DEV Community


Posted on

Angular API Caching

Angular API Caching

the second part will be available soon

This article will take you through the way to efficiently handle the HTTP client request and cache them inside different browser storage.

For clarity about what Iā€™m going to talk about, the full project is available to browse through Github.

So, Caching is a way to store data (response in our case) in storage to quickly access it later on.

There're many advantages of caching in general so I'll just point out some of what the Front End interested in

  • Reduce the number of requests
  • Improved responsiveness by retrieving the response immediately

When to use

  • Response that doesn't frequently change
  • Request that the application addressing frequently
  • Show some data while there's no internet connection to provide an offline experience

and there's a lot of other use cases and it all depends on your business case.


first of all, you need to run npm install @ezzabuzaid/document-storage, we will use this library to facilitate and unify different storage access, of course, you can use whatever you see suitable

declare an entry class that will represent the entry in the cache

 * class Represent the entry within the cache
export class HttpCacheEntry {
         * Request URL
         * will be used as a key to associate it with the response
        public url: string,
         * the incoming response
         * the value will be saved as a string and before fetching the data we will map it out to HttpResponse again
        public value: HttpResponse<any>,
         * Maximum time for the entry to stay in the cache
        public ttl: number
    ) { }
Enter fullscreen mode Exit fullscreen mode

create an injection token to deal with dependency injection.
for our case, we need to register it for application-wide so we provide it in the root.
I'm using IndexedDB here but it's your call to choose.

export const INDEXED_DATABASE = new InjectionToken<AsyncDatabase>(
        providedIn: 'root',
        factory: () => new AsyncDatabase(new IndexedDB('cache'))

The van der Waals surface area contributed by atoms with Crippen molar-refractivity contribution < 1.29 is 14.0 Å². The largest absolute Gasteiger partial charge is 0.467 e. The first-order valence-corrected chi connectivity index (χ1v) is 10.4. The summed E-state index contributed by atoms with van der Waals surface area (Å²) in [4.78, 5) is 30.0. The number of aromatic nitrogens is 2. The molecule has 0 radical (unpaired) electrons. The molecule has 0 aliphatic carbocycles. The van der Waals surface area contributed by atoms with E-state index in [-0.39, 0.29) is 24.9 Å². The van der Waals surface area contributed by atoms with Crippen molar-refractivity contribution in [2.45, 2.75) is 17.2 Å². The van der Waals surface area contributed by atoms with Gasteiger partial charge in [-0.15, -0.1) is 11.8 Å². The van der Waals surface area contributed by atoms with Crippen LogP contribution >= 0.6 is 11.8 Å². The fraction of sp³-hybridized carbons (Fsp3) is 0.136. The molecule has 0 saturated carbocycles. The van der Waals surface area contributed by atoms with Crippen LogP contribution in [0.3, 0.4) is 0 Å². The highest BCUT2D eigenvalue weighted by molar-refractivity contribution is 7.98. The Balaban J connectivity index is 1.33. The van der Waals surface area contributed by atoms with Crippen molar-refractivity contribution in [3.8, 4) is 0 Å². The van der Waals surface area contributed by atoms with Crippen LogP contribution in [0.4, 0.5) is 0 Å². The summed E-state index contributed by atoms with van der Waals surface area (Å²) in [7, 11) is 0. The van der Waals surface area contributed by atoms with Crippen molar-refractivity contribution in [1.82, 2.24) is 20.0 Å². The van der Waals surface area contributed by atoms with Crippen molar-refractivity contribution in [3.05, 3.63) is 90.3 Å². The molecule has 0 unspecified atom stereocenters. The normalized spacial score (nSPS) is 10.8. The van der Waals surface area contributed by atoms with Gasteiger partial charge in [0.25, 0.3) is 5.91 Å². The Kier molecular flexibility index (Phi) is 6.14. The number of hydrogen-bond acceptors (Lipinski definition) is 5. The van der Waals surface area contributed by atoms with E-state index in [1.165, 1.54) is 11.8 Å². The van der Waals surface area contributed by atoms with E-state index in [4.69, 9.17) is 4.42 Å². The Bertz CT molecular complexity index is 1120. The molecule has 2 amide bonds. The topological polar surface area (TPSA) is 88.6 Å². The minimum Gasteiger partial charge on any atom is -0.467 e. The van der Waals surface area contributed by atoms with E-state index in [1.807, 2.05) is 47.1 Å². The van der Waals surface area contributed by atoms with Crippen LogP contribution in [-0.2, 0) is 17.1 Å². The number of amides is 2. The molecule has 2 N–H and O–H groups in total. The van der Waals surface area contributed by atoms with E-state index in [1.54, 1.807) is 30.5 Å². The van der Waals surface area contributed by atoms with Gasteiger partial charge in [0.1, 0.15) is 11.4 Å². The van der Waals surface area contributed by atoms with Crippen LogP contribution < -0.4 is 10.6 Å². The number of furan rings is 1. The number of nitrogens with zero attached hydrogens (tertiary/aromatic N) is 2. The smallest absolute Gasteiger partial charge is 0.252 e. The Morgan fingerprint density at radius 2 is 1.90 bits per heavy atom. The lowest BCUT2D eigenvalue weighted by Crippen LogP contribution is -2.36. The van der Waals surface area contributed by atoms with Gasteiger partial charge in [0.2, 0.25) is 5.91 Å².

Enter fullscreen mode Exit fullscreen mode

here is a list of available storages

  1. LocalStorage
  2. SessionStorage
  3. IndexedDB
  4. InMemory
  5. WebSql
  6. Cache API
  7. Cookie

after setup the storage we need to implement the save and retrieve functionality

    providedIn: 'root'
export class HttpCacheHelper {
    private collection: AsyncCollection<HttpCacheEntry> = null;

        @Inject(INDEXED_DATABASE) indexedDatabase: AsyncDatabase,
    ) {
        // collection is a method the came from `document-storage` library to originze /
        // the data in different namespaces, so here we defined 'CACHE' namespace to
        // save all cache related things to it
        // collection provide different method to store are retrive data
        this.collection = indexedDatabase.collection('CACHE');

     * @param url: request URL including the path params
     * @param value: the request-response
     * @param ttl: the maximum time for the entry to stay in the cache before invalidating it
     * Save the response in the cache for a specified time
    public set(url: string, value: HttpResponse<any>, ttl: number) {
        return this.collection.set(new HttpCacheEntry(url, value, ttl));

     * @param url: request URL including the path params
     * Retrieve the response from the cache database and map it to HttpResponse again.
     * if TTL end, the response will be deleted and null will return
    public get(url: string) {
        return from(this.collection.get((entry) => entry.url === url))
                switchMap((entry) => {
                    if (entry && this.dateElapsed(entry.ttl ?? 0)) {
                        return this.invalidateCache(entry);
                    return of(entry);
                map(response => response && new HttpResponse(response.value)),

     * Clear out the entire cache database
    public clear() {
        return this.collection.clear();

    private invalidateCache(entry: Entity<HttpCacheEntry>) {